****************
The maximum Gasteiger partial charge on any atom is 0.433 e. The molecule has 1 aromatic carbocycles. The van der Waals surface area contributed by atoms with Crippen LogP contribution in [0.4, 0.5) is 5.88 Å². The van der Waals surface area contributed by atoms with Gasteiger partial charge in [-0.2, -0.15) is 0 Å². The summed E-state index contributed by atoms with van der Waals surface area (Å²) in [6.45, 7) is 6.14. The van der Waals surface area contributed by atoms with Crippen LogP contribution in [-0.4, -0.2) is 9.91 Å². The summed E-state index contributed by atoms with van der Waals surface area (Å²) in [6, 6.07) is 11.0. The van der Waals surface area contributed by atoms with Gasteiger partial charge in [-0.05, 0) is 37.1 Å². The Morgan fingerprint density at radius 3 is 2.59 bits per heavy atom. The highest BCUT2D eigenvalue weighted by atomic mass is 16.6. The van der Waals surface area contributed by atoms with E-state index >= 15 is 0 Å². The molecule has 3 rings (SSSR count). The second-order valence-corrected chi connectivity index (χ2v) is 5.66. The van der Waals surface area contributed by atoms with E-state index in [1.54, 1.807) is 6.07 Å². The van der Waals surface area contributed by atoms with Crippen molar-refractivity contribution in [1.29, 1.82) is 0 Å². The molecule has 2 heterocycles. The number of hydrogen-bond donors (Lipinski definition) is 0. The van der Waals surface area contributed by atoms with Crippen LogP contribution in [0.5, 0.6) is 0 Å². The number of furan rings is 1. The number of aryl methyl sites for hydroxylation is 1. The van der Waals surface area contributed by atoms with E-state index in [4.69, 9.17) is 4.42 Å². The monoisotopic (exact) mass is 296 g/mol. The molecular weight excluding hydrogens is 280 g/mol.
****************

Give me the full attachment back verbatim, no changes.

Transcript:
The maximum Gasteiger partial charge on any atom is 0.433 e. The molecule has 1 aromatic carbocycles. The van der Waals surface area contributed by atoms with Crippen LogP contribution in [0.4, 0.5) is 5.88 Å². The van der Waals surface area contributed by atoms with Gasteiger partial charge in [-0.2, -0.15) is 0 Å². The summed E-state index contributed by atoms with van der Waals surface area (Å²) in [6.45, 7) is 6.14. The van der Waals surface area contributed by atoms with Crippen LogP contribution in [-0.4, -0.2) is 9.91 Å². The summed E-state index contributed by atoms with van der Waals surface area (Å²) in [6, 6.07) is 11.0. The van der Waals surface area contributed by atoms with Gasteiger partial charge in [-0.05, 0) is 37.1 Å². The Morgan fingerprint density at radius 3 is 2.59 bits per heavy atom. The highest BCUT2D eigenvalue weighted by atomic mass is 16.6. The van der Waals surface area contributed by atoms with E-state index >= 15 is 0 Å². The molecule has 3 rings (SSSR count). The second-order valence-corrected chi connectivity index (χ2v) is 5.66. The van der Waals surface area contributed by atoms with E-state index in [1.54, 1.807) is 6.07 Å². The van der Waals surface area contributed by atoms with Crippen molar-refractivity contribution in [1.29, 1.82) is 0 Å². The molecule has 2 heterocycles. The number of hydrogen-bond donors (Lipinski definition) is 0. The van der Waals surface area contributed by atoms with Crippen LogP contribution in [0.5, 0.6) is 0 Å². The number of furan rings is 1. The number of aryl methyl sites for hydroxylation is 1. The van der Waals surface area contributed by atoms with E-state index in [4.69, 9.17) is 4.42 Å². The monoisotopic (exact) mass is 296 g/mol. The molecular weight excluding hydrogens is 280 g/mol.